Stuck in the Shadows

. Thursday, December 13, 2007
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On Thursday, “The Mitchell Report” was released, a 409-page report into Major League Baseball's steroid problem, compiled by former United States senator George Mitchell after a 21-month investigation.

The report promised to name names and that it certainly did. Barry Bonds, Roger Clemens, Eric Gagne, Andy Pettitte, Miguel Tejada and Gary Sheffield are the big ones.

For all the talk that will consume baseball about the steroid era and the players that have been exposed as being key players in it, it's important to recognize where it all began.

In March of 2006, a book called “Game of Shadows” was released after much hype and controversy. The book, written by San Francisco Chronicle reporters Mark Fainaru-Wada and Lance Williams, was the product of a two-year investigation into BALCO, its founder Victor Conte and Greg Anderson, who served as a personal trainer to Barry Bonds, Jason Giambi and Gary Sheffield.

Make no mistake, Jose Canseco brought the steroid issue to the eye of the public. We all laughed when he talked about what a steroid problem baseball had and that he knew of specific players who had used. Canseco got the ball rolling, but Fainaru-Wada and Williams took the ball and ran with it and uncovered damning evidence against a man who was considered possibly the greatest player in baseball history.

That book is the reason that Barry Bonds is currently on trial. It's the reason that George Mitchell decided to launch this investigation into baseball's steroid problem and its the reason that the athletes named in this report have been exposed for using performance enhancing drugs.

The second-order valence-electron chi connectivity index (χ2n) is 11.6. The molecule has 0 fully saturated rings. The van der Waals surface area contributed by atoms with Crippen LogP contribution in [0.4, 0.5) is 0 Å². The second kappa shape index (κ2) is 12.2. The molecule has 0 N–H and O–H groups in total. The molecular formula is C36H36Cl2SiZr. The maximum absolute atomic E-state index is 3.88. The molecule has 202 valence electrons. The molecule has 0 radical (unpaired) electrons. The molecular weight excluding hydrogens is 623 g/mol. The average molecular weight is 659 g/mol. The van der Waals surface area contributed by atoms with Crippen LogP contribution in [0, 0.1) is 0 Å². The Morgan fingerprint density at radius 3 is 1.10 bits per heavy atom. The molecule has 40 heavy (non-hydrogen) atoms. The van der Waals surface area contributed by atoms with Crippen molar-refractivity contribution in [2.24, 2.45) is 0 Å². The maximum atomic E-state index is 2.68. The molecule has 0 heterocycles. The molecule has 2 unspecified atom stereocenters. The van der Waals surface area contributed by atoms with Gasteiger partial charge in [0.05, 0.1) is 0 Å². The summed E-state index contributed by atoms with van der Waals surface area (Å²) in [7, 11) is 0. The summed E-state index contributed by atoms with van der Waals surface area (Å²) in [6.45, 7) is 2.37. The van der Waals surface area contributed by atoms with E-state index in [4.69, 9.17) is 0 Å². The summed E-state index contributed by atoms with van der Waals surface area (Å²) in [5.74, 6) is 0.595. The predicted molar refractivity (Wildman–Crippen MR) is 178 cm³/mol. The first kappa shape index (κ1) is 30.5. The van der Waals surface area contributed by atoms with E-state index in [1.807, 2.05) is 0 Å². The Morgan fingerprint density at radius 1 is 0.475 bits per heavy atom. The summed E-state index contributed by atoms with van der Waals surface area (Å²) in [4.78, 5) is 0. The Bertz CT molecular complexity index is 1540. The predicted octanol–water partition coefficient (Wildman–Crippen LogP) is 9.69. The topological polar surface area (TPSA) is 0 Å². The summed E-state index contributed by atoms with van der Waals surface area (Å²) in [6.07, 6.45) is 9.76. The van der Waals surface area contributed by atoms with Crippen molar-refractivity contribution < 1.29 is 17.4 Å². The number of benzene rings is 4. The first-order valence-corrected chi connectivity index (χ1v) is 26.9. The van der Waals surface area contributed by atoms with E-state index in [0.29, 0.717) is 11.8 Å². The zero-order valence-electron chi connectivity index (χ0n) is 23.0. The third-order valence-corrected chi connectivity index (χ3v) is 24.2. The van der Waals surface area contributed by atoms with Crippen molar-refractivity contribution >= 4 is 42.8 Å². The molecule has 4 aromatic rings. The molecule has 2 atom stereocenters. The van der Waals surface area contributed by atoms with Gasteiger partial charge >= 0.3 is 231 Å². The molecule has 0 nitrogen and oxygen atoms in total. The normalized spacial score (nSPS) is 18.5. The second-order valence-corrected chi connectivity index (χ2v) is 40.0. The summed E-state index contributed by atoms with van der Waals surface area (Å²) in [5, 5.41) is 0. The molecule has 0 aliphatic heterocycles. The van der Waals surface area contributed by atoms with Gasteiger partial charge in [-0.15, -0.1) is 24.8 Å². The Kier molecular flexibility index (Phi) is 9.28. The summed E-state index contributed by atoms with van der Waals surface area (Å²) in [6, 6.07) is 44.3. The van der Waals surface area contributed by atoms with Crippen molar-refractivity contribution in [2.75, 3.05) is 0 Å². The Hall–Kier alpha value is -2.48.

We all knew there was a problem before the book was released, but nobody was willing to do anything about it. Before “Game of Shadows” was released, Bud Selig, baseball owners, general manager's, players and fans buried their heads in the sand and pretended like nothing was wrong.

Fainaru-Wada and Williams put their reputations and careers on the line to get this information out to the public and as a Journalism student, that is something that I have nothing but respect for.

It's easy to forget that they helped pop the cork on baseball's steroid problem, and 20 years from now the names of Mark Fainaru-Wada and Lance Williams will probably never even cross the mind of most people, but they'll be the first two names out of my mouth when I tell my children about how baseball's big guns were brought to their knees.